The United States is expanding the number of Ukrainian troops it instructs at a base in Germany, with a new focus on advanced battlefield tactics, the Pentagon announced on Thursday, The New York Times writes.
The expanded training would emphasize "combined arms" warfare — tight coordination among infantry, artillery, armored vehicles and, when it is available, air support.
Ukrainian officials have been wary of pulling too many troops off the front lines for specialized training given the intensity of the war. But with winter slowing the tempo of fighting in many parts of the combat zone, officials said the coming months would provide a window for more troops to benefit from training.
According to General Patrick Ryder, a Pentagon spokesman, the training is expected to begin in January 2023. American instructors will train a Ukrainian battalion, or about 500 troops, each month, a number that could grow.
American forces are now training about 300 Ukrainians per month — and have trained 3,100 since the full-scale war began.
The training is focused on using specific advanced U.S. weapons systems. Thus, 610 soldiers have learned to use the High Mobility Artillery Rocket Systems, or HIMARS.
Allied nations have so far instructed 12,000 Ukrainian troops, the Pentagon said, primarily new recruits who have gone to Britain for basic infantry training.
Combined arms tactics are another area of skills unfamiliar to most Ukrainian troops, though Ukraine has used them to a degree in successful counteroffensives in the past few months. The invasion of Ukraine has shown it to be a weakness of Russian forces.
"Training is important to Ukraine’s continued success on the battlefield by ensuring that Ukraine has the skilled forces necessary to sustain its efforts to push back on Russian aggression," Colin H. Kahl, the under secretary of defense for policy, said in a statement.
Japan is arming because of Russia’s war in Ukraine
Japan on Friday unveiled its biggest military build-up since World War Two with a $320 billion plan, Reuters reports.
The plan provides for the purchase of missiles capable of striking China and the preparation of the country for sustained conflict, as regional tensions and Russia's Ukraine invasion stoke war fears.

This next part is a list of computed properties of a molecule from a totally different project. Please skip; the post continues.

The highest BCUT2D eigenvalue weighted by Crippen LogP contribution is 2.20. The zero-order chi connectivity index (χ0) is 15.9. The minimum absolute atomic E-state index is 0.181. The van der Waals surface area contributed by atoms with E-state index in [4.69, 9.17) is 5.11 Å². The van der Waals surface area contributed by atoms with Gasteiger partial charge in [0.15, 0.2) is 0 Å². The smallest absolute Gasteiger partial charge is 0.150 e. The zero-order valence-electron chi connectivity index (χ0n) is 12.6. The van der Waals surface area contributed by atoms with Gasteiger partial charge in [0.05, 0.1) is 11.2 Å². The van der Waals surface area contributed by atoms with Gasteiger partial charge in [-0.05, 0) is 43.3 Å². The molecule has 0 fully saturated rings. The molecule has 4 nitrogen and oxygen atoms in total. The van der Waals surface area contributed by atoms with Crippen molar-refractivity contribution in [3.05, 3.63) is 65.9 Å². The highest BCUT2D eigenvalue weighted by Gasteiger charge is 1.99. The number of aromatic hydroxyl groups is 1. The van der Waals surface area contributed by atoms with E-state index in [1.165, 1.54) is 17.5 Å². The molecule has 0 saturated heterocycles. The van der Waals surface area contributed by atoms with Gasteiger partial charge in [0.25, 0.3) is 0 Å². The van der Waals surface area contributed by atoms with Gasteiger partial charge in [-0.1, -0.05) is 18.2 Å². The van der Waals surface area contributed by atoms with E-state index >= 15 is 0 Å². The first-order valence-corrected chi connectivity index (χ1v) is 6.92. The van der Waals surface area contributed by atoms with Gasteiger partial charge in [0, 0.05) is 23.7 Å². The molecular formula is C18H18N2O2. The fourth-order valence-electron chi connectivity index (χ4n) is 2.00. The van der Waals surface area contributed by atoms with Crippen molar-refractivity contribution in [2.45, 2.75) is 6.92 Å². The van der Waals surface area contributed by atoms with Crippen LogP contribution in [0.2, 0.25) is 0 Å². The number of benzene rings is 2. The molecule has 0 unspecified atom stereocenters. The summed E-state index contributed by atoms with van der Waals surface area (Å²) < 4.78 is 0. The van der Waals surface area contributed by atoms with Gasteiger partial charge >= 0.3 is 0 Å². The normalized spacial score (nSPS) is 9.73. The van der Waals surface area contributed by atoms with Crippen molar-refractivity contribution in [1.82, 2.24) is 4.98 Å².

The sweeping, five-year plan will make Japan the world's third-biggest military spender.
Prime Minister Fumio Kishida said the ramp-up was his answer to the various security challenges.
His government worries that Russia has set a precedent that will encourage China to attack Taiwan, threatening nearby Japanese islands, disrupting supplies of advanced semiconductors and putting a potential stranglehold on sea lanes that supply Middle East oil.
"The Ukraine war has shown us the necessity of being able to sustain a fight, and that is something Japan has not so far been prepared for," said Toshimichi Nagaiwa, a retired Air Self-Defense Force general. "Japan is making a late start, it is like we are 200 meters behind in a 400-meter sprint," he added.
How Putin can ruin Russia’s oil industry
Vladimir Putin has drawn up a draft decree prohibiting the sale of Russian oil exports to any country or any entity participating in the G7 oil price cap, The Telegraph writes.
Unless he backs down, the world will soon face a critical shortfall in crude and liquid products, adding an acute oil crisis on top of the gas crisis that we already have.
It is widely assumed that the Kremlin will find some way to redirect oil supply from Europe to customers in Asia.
Yet Russia does not have enough tankers of its own and cannot obtain sufficient numbers from the "shadow fleet", a motley cast of shell companies. The West controls over 90% of the world’s tankers through direct ownership or financing and insurance.
Putin’s decree may be bluster, but he may equally be tempted to play his oil card in a last-ditch effort to pressure the West into letting him swallow the Donbas and the occupied land corridor to Crimea.
The West is banking that Putin will be forced to go along with the G7 price cap and will not risk shutting down oil wells, of which only a fifth have strong enough pressure to throttle back output for a sustained period without damaging the field.
Yet Putin has already shown that he is willing to sacrifice his gas industry. If he hesitates, it is because an oil crisis would risk a rupture with China and India.
"Oil is the only thing that he has left. He has destroyed the rest of the economy," says White House energy coordinator Amos Hochstein.